Be a part of Time to Talk Week, May 10-16, 2021, as people from Omaha, Papillion, Bellevue, Council Bluffs, and across the metro area commit to having conversations about mental health in their every day lives – at their school, workplace, neighborhood park, or around the dinner table. Share your story and encourage others to engage in conversations about our mental health.
More than 85 organizations and 50 individuals, in collaboration with The Wellbeing Partners and the WhatMakesUs campaign, are pledging to talk about mental health during Time to Talk Week. This kind of storytelling, open conversation, and encouragement can help us see each other with more understanding and promote mental wellbeing.
Meet us at the corner of 24th and Ohio Street for a mindful walk in collaboration with North Omaha Trails.
Make your mental wellbeing a priority by enjoying some time outdoors at one of the many local attractions listed below:
Get the conversation going! Whether you need to introduce your friends and colleagues to Time to Talk Week or want to follow the suggested content calendar for all the themes of the week, the resources below will help. Lost for words? Try some of the suggested captions to accompany the downloadable graphics.
Click any image or video to download, or use the link below to download them all at once in a zip file.
Share your pledge with your friends by sharing these graphics and encouraging them to do the same.
Did you know that half of the people across Omaha and Council Bluffs have experienced a mental health condition, yet over 40 percent report they would hide this from friends and family?
The time to talk about mental health in our community is NOW.
Join us for #TimeToTalkWeek to learn how to start conversations around mental health – and why it’s so important.
Eighty percent of workers with a mental health condition say that stigma prevents them from seeking treatment.
That means four out of five workers are afraid to get help because they fear judgment, gossip, or that they might lose out on opportunities.
Healthy workplaces support mental health, so make sure your workplace works for everyone.
If your partner had a physical health condition, like a broken bone or a sore throat, would you treat them any differently?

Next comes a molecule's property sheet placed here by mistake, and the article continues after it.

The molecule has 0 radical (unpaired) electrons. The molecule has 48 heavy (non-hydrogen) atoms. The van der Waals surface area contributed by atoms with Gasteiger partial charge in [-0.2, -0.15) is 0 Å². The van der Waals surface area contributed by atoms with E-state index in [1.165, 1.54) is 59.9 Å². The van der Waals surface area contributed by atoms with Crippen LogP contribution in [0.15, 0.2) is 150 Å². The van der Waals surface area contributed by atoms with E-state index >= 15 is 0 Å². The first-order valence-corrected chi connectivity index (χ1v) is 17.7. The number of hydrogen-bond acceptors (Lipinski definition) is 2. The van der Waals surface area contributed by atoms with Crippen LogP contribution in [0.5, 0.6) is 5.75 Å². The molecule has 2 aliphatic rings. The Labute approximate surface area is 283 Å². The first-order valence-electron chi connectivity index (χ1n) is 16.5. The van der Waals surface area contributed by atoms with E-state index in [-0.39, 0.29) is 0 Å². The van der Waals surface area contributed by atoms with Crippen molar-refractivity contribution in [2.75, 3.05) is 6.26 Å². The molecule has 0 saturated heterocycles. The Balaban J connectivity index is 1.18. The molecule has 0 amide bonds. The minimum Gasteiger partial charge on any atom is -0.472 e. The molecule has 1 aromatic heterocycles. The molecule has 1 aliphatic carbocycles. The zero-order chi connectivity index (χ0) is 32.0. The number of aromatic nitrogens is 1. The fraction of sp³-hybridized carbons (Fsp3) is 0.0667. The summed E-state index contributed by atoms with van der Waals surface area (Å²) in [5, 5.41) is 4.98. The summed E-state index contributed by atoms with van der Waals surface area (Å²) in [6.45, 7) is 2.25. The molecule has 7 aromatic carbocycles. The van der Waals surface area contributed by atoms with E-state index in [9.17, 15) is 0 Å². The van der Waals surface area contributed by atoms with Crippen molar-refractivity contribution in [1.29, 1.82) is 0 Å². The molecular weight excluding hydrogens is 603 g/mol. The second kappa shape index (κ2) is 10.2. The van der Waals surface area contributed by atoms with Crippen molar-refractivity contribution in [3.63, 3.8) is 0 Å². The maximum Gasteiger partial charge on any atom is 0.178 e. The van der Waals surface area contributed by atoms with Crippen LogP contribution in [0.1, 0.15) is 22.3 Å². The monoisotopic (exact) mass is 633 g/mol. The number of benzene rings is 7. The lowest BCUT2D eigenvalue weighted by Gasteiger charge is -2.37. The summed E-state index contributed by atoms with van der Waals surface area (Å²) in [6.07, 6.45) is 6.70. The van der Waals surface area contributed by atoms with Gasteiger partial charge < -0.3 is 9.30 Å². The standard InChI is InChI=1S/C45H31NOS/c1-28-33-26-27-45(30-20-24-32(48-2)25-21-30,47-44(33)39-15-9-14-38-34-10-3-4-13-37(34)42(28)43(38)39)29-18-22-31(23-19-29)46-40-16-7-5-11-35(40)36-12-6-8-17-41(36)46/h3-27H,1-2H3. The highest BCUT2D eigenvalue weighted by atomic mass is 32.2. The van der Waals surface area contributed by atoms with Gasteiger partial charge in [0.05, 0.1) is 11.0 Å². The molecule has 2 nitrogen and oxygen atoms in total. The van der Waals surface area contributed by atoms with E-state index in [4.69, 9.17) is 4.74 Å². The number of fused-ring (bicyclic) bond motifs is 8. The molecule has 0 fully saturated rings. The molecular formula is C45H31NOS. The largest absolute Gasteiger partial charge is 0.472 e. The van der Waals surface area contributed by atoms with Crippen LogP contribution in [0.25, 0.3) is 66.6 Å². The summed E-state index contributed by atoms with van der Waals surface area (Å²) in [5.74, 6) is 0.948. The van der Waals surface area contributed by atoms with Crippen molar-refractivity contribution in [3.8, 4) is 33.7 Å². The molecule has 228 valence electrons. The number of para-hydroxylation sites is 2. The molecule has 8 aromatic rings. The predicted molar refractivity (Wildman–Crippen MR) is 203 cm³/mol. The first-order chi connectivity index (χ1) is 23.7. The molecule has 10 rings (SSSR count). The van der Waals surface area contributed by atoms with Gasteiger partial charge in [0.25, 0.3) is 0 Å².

Mental health conditions are also medical conditions. They’re real, they’re treatable, and they don’t define anyone.
Having a mental health condition isn’t easy, but a supportive partner can show a person that they aren’t in it alone.
When we talk about ending the stigma around mental health, it may seem like we’re speaking in the abstract. But here’s one concrete thing you can commit to today and every day: Stop using stigmatizing language.
Words like “crazy” may seem like no big deal, but they’re hurtful to the real people who have real mental health conditions. No one walks around calling the weather “diabetic” – and we shouldn’t use mental health conditions as adjectives, either.
One in five people had a mental health condition before the pandemic.
Depression and anxiety are rampant. Eating disorders are on the rise. Substance use disorder is increasing.
It’s okay to not be okay, and it’s more than okay to tell someone how you’re feeling.
Self-care can be bubble baths and spa days, but it can also include gratitude, going for a long walk, or taking time away from the screen.
We give those around us a lot of love and attention, and it’s time we treated ourselves the same way.
Everyone can be part of the solution to a big problem: mental health stigma. #TimeToTalkWeek is coming to an end, but the conversation doesn’t have to end here. Talking about mental health at the dinner table, at the water cooler, and on the soccer field can all reduce the stigma around mental health.
When we stop the stigma, more people will know it’s okay to get help.
And when more people get help, our community thrives.